“On the World Beat” begins with “Ushti, Ushti, Baba,” a folk song that enacts the moment in a wedding when a young woman’s dowry is brought out and she will be soon leaving her home. Addictively energetic, it is a lilting Balkan Rom tune that demands to be danced to. The kaval is prominent, as are the horn (Peter Bartels) and tuba (Steven Hart).
“Sala, Sala” – is next, a busy, chromatically built Greek folk tune. The tune climbs up and descends around its center in half steps; without the resolution of the kind Western ears are used to, its forward motion is nonetheless compelling.
The most moving song is “Djelem, Djelem,” adopted as the “International Anthem of the Romani People” at the First World Romani Congress in London in 1971. The tune is based on that of a traditional Serbian Romani love song. The lyrics by Zarko Ivanovich begin, “I have travelled long roads” and express grief for the many killed by the Nazis and urge the Roma people to “stand up” and succeed. The chorus, a double repetition of “Ay Romale, Ay Chavale,” is a call to their people: “Oh, Roma / Oh, brothers!” Words and melody both are haunting and memorable.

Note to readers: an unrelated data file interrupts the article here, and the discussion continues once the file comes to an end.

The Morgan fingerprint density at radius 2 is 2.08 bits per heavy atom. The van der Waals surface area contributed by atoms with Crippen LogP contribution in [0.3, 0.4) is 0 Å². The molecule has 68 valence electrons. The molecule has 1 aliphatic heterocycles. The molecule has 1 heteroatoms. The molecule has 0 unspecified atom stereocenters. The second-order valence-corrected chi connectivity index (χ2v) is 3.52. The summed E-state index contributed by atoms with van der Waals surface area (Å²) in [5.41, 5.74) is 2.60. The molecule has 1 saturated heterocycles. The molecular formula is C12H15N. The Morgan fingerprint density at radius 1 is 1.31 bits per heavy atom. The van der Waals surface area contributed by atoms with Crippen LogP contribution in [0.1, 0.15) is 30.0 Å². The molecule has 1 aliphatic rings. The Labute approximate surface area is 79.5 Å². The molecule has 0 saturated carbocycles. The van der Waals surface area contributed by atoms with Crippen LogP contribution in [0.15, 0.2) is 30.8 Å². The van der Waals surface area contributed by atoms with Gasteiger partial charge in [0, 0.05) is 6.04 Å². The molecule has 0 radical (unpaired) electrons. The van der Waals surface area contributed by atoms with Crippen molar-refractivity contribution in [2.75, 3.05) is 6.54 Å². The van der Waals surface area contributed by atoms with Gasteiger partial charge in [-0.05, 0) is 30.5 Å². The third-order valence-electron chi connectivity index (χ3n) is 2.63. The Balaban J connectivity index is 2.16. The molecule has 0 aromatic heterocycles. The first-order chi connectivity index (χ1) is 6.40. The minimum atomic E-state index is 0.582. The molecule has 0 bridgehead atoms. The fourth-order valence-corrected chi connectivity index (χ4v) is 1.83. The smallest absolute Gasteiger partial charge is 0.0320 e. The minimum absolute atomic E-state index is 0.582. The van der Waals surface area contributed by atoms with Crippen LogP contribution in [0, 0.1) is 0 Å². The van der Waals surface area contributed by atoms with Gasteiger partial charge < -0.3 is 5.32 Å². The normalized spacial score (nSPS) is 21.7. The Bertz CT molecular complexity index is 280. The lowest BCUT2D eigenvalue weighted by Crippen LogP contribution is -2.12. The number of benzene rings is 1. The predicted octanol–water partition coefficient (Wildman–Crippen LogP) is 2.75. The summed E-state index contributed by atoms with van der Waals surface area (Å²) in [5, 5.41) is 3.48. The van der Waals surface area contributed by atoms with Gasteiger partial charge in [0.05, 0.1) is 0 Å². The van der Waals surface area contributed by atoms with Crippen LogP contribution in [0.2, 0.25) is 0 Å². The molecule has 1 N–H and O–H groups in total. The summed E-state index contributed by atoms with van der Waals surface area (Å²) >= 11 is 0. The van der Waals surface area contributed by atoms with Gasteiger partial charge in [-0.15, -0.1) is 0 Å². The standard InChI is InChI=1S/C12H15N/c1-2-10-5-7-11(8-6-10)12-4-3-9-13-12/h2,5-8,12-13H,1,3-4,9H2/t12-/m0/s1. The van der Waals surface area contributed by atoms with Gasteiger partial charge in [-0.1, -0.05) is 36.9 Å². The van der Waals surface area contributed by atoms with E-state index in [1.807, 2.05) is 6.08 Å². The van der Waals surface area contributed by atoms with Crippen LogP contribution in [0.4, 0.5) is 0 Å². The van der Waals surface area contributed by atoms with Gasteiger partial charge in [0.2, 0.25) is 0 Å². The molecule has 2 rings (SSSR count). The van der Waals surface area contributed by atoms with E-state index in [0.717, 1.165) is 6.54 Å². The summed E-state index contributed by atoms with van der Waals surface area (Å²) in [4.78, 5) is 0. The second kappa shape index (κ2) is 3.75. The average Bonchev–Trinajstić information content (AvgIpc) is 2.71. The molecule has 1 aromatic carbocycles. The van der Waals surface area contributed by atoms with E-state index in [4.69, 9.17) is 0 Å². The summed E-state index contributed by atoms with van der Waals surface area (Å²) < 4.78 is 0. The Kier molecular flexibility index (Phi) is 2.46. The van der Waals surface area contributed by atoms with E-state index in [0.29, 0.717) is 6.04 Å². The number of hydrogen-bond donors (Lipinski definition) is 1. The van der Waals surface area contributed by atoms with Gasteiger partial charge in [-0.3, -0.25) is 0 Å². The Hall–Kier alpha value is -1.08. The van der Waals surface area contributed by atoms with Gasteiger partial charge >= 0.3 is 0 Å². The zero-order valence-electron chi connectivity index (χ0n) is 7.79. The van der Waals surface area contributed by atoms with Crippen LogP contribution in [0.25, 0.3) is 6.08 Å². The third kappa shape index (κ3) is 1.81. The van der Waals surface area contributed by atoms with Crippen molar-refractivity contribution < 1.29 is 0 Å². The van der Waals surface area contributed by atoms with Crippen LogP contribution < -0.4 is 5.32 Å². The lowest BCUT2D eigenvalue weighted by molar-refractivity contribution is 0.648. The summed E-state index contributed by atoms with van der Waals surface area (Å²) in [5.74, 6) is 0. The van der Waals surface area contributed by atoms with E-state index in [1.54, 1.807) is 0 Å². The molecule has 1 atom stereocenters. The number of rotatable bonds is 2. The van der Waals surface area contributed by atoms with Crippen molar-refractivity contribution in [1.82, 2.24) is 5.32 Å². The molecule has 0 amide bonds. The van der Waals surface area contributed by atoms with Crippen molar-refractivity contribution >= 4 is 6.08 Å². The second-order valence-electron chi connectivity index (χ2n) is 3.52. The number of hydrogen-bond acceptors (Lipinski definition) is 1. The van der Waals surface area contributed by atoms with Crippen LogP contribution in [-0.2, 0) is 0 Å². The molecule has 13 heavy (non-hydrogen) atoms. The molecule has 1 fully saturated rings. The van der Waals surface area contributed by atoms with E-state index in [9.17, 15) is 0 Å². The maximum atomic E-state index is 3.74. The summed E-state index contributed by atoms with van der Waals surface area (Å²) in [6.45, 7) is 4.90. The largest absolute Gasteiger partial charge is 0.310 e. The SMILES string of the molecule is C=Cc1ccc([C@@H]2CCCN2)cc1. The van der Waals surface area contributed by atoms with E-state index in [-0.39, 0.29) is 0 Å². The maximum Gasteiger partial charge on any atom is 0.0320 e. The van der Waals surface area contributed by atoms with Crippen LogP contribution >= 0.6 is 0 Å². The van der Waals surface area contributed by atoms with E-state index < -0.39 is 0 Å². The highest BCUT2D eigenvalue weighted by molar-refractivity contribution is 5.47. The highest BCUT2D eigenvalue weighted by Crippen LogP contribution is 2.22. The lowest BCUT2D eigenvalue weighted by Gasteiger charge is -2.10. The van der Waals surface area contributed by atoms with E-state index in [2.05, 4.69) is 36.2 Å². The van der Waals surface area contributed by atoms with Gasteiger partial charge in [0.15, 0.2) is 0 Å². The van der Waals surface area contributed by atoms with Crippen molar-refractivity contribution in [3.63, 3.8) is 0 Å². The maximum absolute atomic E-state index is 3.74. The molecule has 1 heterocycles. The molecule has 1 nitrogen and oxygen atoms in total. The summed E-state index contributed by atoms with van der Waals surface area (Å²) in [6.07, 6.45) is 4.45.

The Distler-Doehrer family plays an astonishing number of instruments; Jutta sings and plays mandolin, guitar and fiddle; Terran plays kaval, guitar, percussion, and sings; daughter Zoï plays percussion and also sings.
The kaval is a wind instrument, an end-blown flute played in the Balkans, Turkey, Hungary and northern Greece. Mr. Doehrer says his is styled after the Bulgarian instrument, though it is tuned to concert C rather than the more common D. His instrument has adaptations such as an offset final hole for ease in playing. “Elision is much easier with the fingers flat on,” says Mr. Doehrer. The concert C tuning, which lengthens the instrument, gives it a “deeper, richer tone … darker and warmer.”
Other tunes on the CD are the klezmer song, “Der Rebbe ist Gegangen”; “Ven Ermoza,” a Sephardic song; “Din Al Fatar,” a Bulgarian / Rumanian tune in 7/8 time and “Twelfth Street Rag,” an American Dixieland tune by Euday Bowman, which sounds just a little different, but no less entertaining, when played with a kaval. The bleak intoning at the beginning of “Valravnen,” a Danish medieval tryllevise, or “magic ballad,” lightens, becoming danceable.
“On the World Beat” is an exceptionally interesting and enjoyable CD. For all the different origins of its songs, one attribute stands out: All of them insist that their listeners start toe-tapping, hand-clapping or finger-snapping, and finally, that they get up and dance.
— Natalie Wainwright,
Life and Art reviewer
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